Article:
Not to mention the fact that "queer" has a decidedly derogatory connotation, which "gay" does not. Gays referring to themselves as queer falls into the same bucket as African Americans calling each other the "N" word (I never did understand why any given group would want to "own" the most demeaning slurs against themselves as some kind of badge).
KM's "double meaning" rationale is meaningless in the context of the issue at hand.
And I see The Groupie will accompany His Minus on the road trip — head thrust out the car window, tongue and ears flapping in the wind, spittle dripping down the side of the door. ARF!
Thinking that your lame attempt at a personal attack was misdirected since MY avatar is a Faerie/Luna Moth While your "groupie's" is of a *e-hem* Female Dog is therefore not an unreasonable assumption on my part.
Slow kvetch day for you is it, Mothra? You may want to learn the difference btwn groupie and friend. The latter doesn't require the slobber and needy whining that the former does. Now go eat a sweater or something.
The way that the gay/lesbian community, not to mention the academic community has appropriated "queer" makes the term very different from any of the others in the discussion so far. To be "queer" is to be at odds with dominant discourses, and that doesn't require one to be gay or lesbian.
I wouldn't say they've 'appropriated' it but certainly the sense in which Tatchell uses the word is limited to 'homosexual'. In fact neither 'gay' nor 'queer' require one to be homosexual so the only word that really stands apart for its precision is 'homosexual' itself.
I'm just telling you the way that "queer" has been appropriated (I'll repeat the term, because that's exactly what's been done) the term "queer," as for instance inbooks edited by Jonathan Goldberg (Queering the Renaissance), or by Glenn Burger (Queering the Middle Ages) or by Charles Morris (Queering Public Address). Lee Edelman's No Future: Queer Theory and the Death Drive is perhaps a more comprehensive study of the theoretical grounding for the term, but certainly Queering the Renaissance is an excellent, important book. I've only glanced at the book on the middle ages and on public speaking.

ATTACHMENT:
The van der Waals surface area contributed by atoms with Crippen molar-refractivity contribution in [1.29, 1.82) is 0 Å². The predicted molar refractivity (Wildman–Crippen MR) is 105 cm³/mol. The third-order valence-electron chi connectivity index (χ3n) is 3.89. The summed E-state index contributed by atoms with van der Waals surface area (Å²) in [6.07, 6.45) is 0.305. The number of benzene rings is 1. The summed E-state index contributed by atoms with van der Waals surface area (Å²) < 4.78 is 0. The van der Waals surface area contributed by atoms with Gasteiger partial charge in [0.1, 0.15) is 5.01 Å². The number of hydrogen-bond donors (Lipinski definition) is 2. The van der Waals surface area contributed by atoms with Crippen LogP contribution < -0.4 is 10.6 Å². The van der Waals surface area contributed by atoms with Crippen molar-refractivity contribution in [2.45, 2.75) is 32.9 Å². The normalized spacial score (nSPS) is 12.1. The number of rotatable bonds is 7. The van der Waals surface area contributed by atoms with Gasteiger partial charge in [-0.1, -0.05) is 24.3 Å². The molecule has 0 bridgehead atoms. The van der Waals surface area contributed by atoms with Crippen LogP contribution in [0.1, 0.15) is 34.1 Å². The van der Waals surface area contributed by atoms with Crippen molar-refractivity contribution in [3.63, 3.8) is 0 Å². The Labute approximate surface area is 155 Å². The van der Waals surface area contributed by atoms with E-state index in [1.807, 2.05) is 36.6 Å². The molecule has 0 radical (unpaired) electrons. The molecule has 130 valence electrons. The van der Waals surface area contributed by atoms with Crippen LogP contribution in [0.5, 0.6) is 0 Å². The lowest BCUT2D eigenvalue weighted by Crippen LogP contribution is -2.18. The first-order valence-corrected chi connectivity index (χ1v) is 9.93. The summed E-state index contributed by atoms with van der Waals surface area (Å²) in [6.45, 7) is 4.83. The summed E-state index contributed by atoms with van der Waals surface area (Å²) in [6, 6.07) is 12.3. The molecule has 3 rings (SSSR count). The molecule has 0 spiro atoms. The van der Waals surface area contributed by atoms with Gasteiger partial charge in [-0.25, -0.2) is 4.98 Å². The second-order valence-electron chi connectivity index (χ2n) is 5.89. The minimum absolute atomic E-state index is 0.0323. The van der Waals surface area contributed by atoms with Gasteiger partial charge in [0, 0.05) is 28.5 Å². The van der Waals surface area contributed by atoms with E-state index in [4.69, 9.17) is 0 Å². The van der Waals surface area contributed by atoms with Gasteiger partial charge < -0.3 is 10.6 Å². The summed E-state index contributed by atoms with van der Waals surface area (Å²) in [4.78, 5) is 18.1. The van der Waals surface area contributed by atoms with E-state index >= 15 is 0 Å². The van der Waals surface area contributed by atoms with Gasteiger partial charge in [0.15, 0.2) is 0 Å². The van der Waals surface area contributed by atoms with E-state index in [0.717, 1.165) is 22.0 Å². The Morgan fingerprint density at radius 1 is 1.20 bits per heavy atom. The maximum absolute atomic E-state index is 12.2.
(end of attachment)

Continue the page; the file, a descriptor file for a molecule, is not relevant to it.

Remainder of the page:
_________________________ MACTECHubi dolor ibi digitus
Loc: Alexandria, VA
Oh I see... no informal words can be standard words
No, an "alternative" can't be "standard", unless it's an "alternative standard", which would still be a "standard". I was reading your phrasing as "are informal alternatives to the standard definition" ;-)
I would suggest, though, that all the terms in question are "standard", with "Gay" and "Lesbian" being subsets of the more generic "Homosexual" ... the interesting point being that the more generic term appears to have more negative baggage associated with it than the two subsets ...
Loc: Alexandria, VA
so the only word that really stands apart for its precision is 'homosexual' itself
For what it's worth, I would submit the term "lesbian" is equally precise -- the only thing missing is a term for a homosexual male that has no additional definitions ... (although in a practical modern sense, "Gay" fits this role, since the term is less apt to mean "happy or light-hearted" anymore) ...
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